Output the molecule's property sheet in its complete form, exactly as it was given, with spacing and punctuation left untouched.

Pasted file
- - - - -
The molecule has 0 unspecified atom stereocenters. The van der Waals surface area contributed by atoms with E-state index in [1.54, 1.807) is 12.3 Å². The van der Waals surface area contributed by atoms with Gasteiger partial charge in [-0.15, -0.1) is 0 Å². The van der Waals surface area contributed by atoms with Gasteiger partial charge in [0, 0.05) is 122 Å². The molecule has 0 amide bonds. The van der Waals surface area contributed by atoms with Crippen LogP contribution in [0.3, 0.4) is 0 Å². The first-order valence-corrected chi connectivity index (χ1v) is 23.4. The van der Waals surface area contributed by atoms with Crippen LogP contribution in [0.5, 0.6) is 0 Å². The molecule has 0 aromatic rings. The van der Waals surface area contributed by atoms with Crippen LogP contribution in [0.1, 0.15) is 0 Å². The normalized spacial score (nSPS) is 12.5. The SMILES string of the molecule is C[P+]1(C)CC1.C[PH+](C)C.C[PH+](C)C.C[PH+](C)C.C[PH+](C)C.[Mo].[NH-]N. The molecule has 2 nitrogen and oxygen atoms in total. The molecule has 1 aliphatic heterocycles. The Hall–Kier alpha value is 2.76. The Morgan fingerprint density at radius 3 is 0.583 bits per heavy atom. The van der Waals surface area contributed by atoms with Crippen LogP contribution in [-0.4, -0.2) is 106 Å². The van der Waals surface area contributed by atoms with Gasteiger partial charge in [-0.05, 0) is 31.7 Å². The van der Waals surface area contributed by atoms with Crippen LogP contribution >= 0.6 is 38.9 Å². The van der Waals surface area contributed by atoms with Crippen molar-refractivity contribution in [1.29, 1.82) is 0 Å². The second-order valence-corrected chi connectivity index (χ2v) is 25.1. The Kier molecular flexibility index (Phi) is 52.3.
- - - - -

The molecule has 0 unspecified atom stereocenters. The van der Waals surface area contributed by atoms with E-state index in [1.54, 1.807) is 12.3 Å². The van der Waals surface area contributed by atoms with Gasteiger partial charge in [-0.15, -0.1) is 0 Å². The van der Waals surface area contributed by atoms with Gasteiger partial charge in [0, 0.05) is 122 Å². The molecule has 0 amide bonds. The van der Waals surface area contributed by atoms with Crippen LogP contribution in [0.3, 0.4) is 0 Å². The first-order valence-corrected chi connectivity index (χ1v) is 23.4. The van der Waals surface area contributed by atoms with Crippen LogP contribution in [0.5, 0.6) is 0 Å². The molecule has 0 aromatic rings. The van der Waals surface area contributed by atoms with Crippen LogP contribution in [0.1, 0.15) is 0 Å². The normalized spacial score (nSPS) is 12.5. The SMILES string of the molecule is C[P+]1(C)CC1.C[PH+](C)C.C[PH+](C)C.C[PH+](C)C.C[PH+](C)C.[Mo].[NH-]N. The molecule has 2 nitrogen and oxygen atoms in total. The molecule has 1 aliphatic heterocycles. The Hall–Kier alpha value is 2.76. The Morgan fingerprint density at radius 3 is 0.583 bits per heavy atom. The van der Waals surface area contributed by atoms with Crippen LogP contribution in [-0.4, -0.2) is 106 Å². The van der Waals surface area contributed by atoms with Gasteiger partial charge in [-0.05, 0) is 31.7 Å². The van der Waals surface area contributed by atoms with Crippen LogP contribution >= 0.6 is 38.9 Å². The van der Waals surface area contributed by atoms with Crippen molar-refractivity contribution in [1.29, 1.82) is 0 Å². The second-order valence-corrected chi connectivity index (χ2v) is 25.1. The Kier molecular flexibility index (Phi) is 52.3.